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Do you save first, then travel, or travel and go into debt?

Do you save first, then travel, or travel and go into debt?

Mar 24th, 2004, 04:40 PM
  #21  
 
Join Date: Jan 2003
Posts: 1,739
While we have a great respect for credit and have never been in debt over our heads, we will most definitely use SOME credit to facilitate a trip!

If all other systems are a go, meaning the time and opportunity are available, we go. We have reserves to draw upon if necessary but prefer getting FF points and paying off the balance within 1-2 months.

IMO, its more than worth it. We can't afford NOT to travel - children grow up, time passes quickly and life is short!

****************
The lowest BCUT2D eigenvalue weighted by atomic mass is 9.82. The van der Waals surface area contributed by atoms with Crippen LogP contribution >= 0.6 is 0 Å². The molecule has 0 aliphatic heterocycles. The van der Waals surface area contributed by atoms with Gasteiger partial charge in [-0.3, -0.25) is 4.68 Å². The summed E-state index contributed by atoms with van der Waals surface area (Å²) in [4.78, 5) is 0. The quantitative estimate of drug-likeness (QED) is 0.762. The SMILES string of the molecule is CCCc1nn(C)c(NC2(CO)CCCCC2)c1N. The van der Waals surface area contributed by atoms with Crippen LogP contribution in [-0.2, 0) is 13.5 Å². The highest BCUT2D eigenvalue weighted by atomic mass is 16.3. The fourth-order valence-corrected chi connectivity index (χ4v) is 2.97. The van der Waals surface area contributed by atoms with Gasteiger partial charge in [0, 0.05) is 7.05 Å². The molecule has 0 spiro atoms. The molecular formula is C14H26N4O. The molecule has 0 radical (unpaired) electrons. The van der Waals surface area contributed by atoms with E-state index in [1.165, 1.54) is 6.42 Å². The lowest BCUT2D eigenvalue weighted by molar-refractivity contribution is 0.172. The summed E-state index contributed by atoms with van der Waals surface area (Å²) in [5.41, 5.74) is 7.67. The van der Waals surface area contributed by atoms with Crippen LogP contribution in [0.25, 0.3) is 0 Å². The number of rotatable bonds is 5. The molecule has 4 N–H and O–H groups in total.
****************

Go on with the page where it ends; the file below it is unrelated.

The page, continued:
ellen_griswold is offline  
Mar 24th, 2004, 07:26 PM
  #22  
 
Join Date: Jan 2003
Posts: 2,558
I'm with you, Ellen. My parents scrimped and saved all their lives, went hardly anywhere, and when they got ill, all their money, savings and house proceeds went toward the nursing home. When our boys were college age, we borrowed $10,000 against our IRA's and took them on a six week tour of Europe. (It's paid back now of course.) Foolish? Perhaps. But I wouldn't trade that time and those memories for anything.
Maggi is offline  
Mar 24th, 2004, 07:30 PM
  #23  
 
Join Date: Aug 2003
Posts: 490
Kal,

I also loved "The Millionaire Next Door!" That should be required high school reading!